IF ever polite literature flourished at Rome, it certainly does now, of which I could give you many emi`nent instances: I will content myself however with naming only Euphrates the philosopher. I made intimate acquaintance with this person in my youth, when I served in the army in Syria and took some pains to gain his affection: though that indeed was nothing difficult, for he is exceeding open to access, and full of that humanity which he professes. I should think myself extremely happy if I had as much answered the expectations he at that time conceived of me, as he has increased his own excellences. But perbaps I admire these more now, than I did then, because I understand them better; though I do not fully understand them yet. For as none but those who are skilled in Painting, Statuary, or the plastic art, can form a right judgement of any master in those arts; so a man must himself have made great advances in philosophy, before he is capable of forming a just notion of a philosopher. However, as far as I am qualified to determine, Euphrates is possessed of so many shining talents, that he cannot fail to strike and engage even the somewhat illiterate. He reasons with much force, penetration, and elegance, and frequently embodies all the sublime and luxuriant eloquence of Plato. His style is rich and various, and at the same time so wonderfully sweet, that it seduces the attention of the most unwilling hearer. His outward appearance is agreeable to all the rest: he has a tall figure, a comely aspect, long hair, and a large white beard: circumstances which though they may probably be thought trifling and accidental, contribute however to gain him much reverence. There is no uncouthness in his manner, which is grave, but not austere; and his approach commands respect without creating awe. Distinguished as he is by the sanctity of his life, he is no less so by his polite and affable address. He points his eloquence against the vices, not the persons of mankind, and without chastising reclaims the wanderer. His exhortations so captivate your attention, that you hang as it were upon his lips; and even after the heart is convinced, the ear still wishes to listen to the harmonious reasoner.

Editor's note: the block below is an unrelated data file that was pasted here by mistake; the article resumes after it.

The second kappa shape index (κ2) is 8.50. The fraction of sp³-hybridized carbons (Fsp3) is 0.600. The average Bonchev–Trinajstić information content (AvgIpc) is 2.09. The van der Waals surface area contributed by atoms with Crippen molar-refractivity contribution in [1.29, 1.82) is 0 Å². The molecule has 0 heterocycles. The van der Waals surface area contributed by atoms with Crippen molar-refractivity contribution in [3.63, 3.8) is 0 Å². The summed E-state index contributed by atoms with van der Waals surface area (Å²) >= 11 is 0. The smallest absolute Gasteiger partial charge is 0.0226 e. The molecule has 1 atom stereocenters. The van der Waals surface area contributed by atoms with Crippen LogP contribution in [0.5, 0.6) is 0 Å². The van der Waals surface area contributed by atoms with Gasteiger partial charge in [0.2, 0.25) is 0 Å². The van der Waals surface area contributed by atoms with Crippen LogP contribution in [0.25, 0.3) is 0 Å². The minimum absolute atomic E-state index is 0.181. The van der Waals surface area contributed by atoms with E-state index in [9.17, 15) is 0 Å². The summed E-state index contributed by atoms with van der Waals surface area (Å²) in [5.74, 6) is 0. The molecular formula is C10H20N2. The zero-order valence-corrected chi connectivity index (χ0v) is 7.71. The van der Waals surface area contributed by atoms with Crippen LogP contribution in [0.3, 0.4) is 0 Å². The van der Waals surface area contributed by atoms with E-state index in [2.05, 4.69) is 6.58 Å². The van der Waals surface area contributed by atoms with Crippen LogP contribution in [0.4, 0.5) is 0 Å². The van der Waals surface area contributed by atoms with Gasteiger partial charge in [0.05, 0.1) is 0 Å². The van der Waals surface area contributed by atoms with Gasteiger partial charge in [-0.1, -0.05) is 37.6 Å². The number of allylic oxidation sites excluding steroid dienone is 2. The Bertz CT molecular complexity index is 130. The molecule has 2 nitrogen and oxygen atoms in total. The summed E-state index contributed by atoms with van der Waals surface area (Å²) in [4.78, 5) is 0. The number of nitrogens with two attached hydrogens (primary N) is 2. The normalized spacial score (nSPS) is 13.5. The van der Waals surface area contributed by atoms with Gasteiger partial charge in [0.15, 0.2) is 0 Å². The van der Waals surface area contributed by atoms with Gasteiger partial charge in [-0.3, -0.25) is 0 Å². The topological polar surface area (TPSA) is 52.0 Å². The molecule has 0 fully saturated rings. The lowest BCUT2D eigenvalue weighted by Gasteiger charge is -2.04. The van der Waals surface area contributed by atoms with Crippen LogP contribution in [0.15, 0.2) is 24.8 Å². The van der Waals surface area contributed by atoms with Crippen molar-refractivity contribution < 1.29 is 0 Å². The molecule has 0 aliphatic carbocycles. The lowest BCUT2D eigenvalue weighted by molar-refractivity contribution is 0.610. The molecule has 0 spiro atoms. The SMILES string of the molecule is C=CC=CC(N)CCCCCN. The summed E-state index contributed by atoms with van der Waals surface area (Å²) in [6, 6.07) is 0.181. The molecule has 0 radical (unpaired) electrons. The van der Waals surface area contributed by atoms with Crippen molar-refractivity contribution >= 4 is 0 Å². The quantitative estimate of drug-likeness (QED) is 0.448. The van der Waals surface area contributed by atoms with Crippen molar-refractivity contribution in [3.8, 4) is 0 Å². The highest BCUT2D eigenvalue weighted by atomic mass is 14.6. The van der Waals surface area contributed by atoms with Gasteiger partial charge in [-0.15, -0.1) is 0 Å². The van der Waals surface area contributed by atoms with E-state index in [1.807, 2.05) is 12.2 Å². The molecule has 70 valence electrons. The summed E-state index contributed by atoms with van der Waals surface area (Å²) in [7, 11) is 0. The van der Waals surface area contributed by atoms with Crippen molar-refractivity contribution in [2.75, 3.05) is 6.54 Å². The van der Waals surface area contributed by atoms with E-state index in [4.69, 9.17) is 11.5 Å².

His family consists of three children (two of which are sons) whom he educates with the utmost care. His father-in-law, Pompelus Julianus, as he greatly distinguished himself in every other part of his life, so particularly in this, that though he was himself a leading personage in his province, yet among many prospective sons-in-law of the highest rank, he chose the first in wisdom, though not in dignity. But why dwell any longer upon a man, whose conversation I have not the leisure to enjoy? unless it is to increase my uneasiness that I cannot enjoy it? My time is wholly taken up in an office highly important and correspondingly troublesome; in hearing of causes, annotating petitions, passing accounts, and writing of letters; but letters of the most unlettered description. I sometimes complain to Euphrates (for how seldom have I leisure even for that!) of these unpleasing occupations. He endeavours to comfort me by affirming that to be engaged in the service of the public, to hear and determine causes, to explain the laws, and administer justice, is a part, and the noblest part too, of Philosophy, as it is reducing to practice what her professors teach in speculation. It may be so: but that it is as agreeable as to spend whole days in attending to his instructive conversation--on this one point he will never be able to convince me. I all the more strongly recommend it to you, who have leisure, the next time you come to Rome (and you will come, I dare say, so much the sooner) to take the benefit of his elegant and refined instructions. I am not, you see, in tbe number of those who envy others the happiness they cannot share themselves: on the contrary, it is a very sensible pleasure to me, when I find my friends abounding in enjoyments from which I have the misfortune to be excluded. Farewell.